History of Census
There is some evidence to suggest that the Seychelles were known and visited as long as the 8th and 9th centuries. More recently in the 15th and 16th centuries pirates spasmodically inhabited them, but it was only in 1771 that the first settlers coming from Mauritius established themselves on St Anne island with their slaves, a total of 28 persons.
At the start of the French Revolution in 1789, the population of Seychelles numbered 591 persons; 69 French, 3 soldiers, 32 coloured persons and 487 slaves. The first census in Seychelles was carried out in 1791 but there are few records in the country of the results. In 1803 another census was carried out. The details of each settler family and slaves were recorded as well as details of animals and crops. The population had reached 2,121 by then, of which 1,820 were slaves. There were 755 pigs, 281 cattle and 6,248 chickens and the main crops were coffee, cotton and cloves.
The population continued to increase as more settlers arrived, and another census appears to have taken place in 1830. The final population at that time was recorded at 8,500 people. From 1830 to 1840, the population of Seychelles fell sharply to 4,360. A number of reasons have been put forward for this decrease, the most plausible being that when the British abolished slavery in 1834 many of the settlers left with their slaves. In 1851 another census was carried out. This time the principal islands were divided into sections and every house was visited. fir the other islands however, information had to be obtained from persons owning property on them. the population was recorded as 6,841 rising to 7,580 at the next census in 1861.
Census continued to be carried out during the first year of each decade, the rhythm being broken by the Second World War when the 1941 census was postponed until 1947.
The new Census Act was drawn up in 1959 for the purpose of the 1960 census. few maps were available with the exception of those in Victoria, for the division of census districts and the houses had no means of identification. Fortunately the Roman Catholic Bishop lent maps of Mahé, Praslin and La Digue sub-divided into parishes. There parishes were of a convenient size for Census Districts and were used as such.
The census was done and the population was 41,425 of which 81% lived on Mahé, the main island in the group. Details on housing, occupation, literacy, religion and nationality were recorded as well as the usual demographic data. A team of 201 enumerators and supervisors were employed and these comprised mainly of students and teachers. This census was supplemented by an agricultural census shortly afterwards.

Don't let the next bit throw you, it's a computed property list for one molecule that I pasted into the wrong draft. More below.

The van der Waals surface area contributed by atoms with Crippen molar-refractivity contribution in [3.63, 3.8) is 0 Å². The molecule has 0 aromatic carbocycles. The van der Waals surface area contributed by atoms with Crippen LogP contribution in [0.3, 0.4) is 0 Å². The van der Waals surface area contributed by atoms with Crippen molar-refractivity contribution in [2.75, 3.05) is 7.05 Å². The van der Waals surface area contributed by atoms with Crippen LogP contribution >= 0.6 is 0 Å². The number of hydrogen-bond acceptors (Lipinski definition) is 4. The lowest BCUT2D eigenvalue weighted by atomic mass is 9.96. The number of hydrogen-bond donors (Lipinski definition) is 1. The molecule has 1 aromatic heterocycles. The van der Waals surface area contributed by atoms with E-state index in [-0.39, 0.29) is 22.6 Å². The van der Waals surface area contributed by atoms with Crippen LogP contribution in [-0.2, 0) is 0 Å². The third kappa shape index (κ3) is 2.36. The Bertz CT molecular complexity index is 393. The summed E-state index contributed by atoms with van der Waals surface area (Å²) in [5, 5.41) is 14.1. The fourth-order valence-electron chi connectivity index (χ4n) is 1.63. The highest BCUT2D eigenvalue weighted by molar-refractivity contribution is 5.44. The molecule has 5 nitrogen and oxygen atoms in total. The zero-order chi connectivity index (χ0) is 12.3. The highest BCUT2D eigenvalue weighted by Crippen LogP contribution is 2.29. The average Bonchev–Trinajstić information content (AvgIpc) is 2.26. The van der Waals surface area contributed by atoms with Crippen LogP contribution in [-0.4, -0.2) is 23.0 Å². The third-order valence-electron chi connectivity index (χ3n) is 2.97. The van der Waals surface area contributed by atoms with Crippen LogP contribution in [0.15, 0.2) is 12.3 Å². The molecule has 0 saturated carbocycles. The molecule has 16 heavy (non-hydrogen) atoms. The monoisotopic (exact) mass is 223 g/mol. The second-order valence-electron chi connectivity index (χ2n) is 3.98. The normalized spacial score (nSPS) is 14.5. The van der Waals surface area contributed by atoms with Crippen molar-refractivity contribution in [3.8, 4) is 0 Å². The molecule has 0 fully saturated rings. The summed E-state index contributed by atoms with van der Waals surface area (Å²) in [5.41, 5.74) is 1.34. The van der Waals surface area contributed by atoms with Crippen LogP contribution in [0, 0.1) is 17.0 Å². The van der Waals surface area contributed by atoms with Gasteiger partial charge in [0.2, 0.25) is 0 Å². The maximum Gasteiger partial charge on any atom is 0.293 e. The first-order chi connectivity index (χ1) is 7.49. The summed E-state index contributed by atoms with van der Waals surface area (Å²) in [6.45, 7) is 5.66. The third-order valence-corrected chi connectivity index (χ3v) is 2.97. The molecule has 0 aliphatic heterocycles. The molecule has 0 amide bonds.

Another census was held in May 1971 combining questions on population, employment, housing and agriculture. The data thus collected was to be processed by computer for the first time. the Roman Catholic parishes were again used as census districts. The results showed 1,500 persons less than had been anticipated. The Census commissioner at the time put the difference down to errors in the migration figures over the intervening 11 years as the most likely cause but it is now thought that a number of households in certain areas were missed.
A change of government took place on the 5th June 1977. Mr. France Albert Rene became president and formed a new government. The change in government in June caused some delays in the final preparation of the census. The results of the census reported a population of 61,900 persons.
A decision was taken to create new district electoral boundaries in 1980/81. The census office with limited resources conducted a census update exercise with the objective of obtaining social and demographic data of individuals on a district basis. The results were mainly affected by double counting persons migrating to another district and under counting. As a result a 6% under enumeration was reported.
The census update of 1981/82 estimated that 63,245 persons or 98% of the population were distributed amongst the three main islands. The estimated total number of households was 13,107 for the three islands.
A population and housing census was conducted in August 1987 with the aim of catering for the changes in the district boundaries and the creation of the National Population Database (NPD).
The following census was conducted in 1994. Its aim was to obtain reliable population figures for the revision of the electoral district boundaries as stipulated in the constitution. Secondly, the data would be used to validate the National Population Database/Register (NPD). Thirdly, the census would provide the primary source of basic population data for administrative and other aspects of economic and social planning, and fourthly it would make available a base for current statistics and a statistical frame for sampling surveys, studies, and research.
For the first time, a thorough and detailed mapping exercise was conducted. The exercise subdivided the country into over 400 enumeration areas for better management control in the census execution.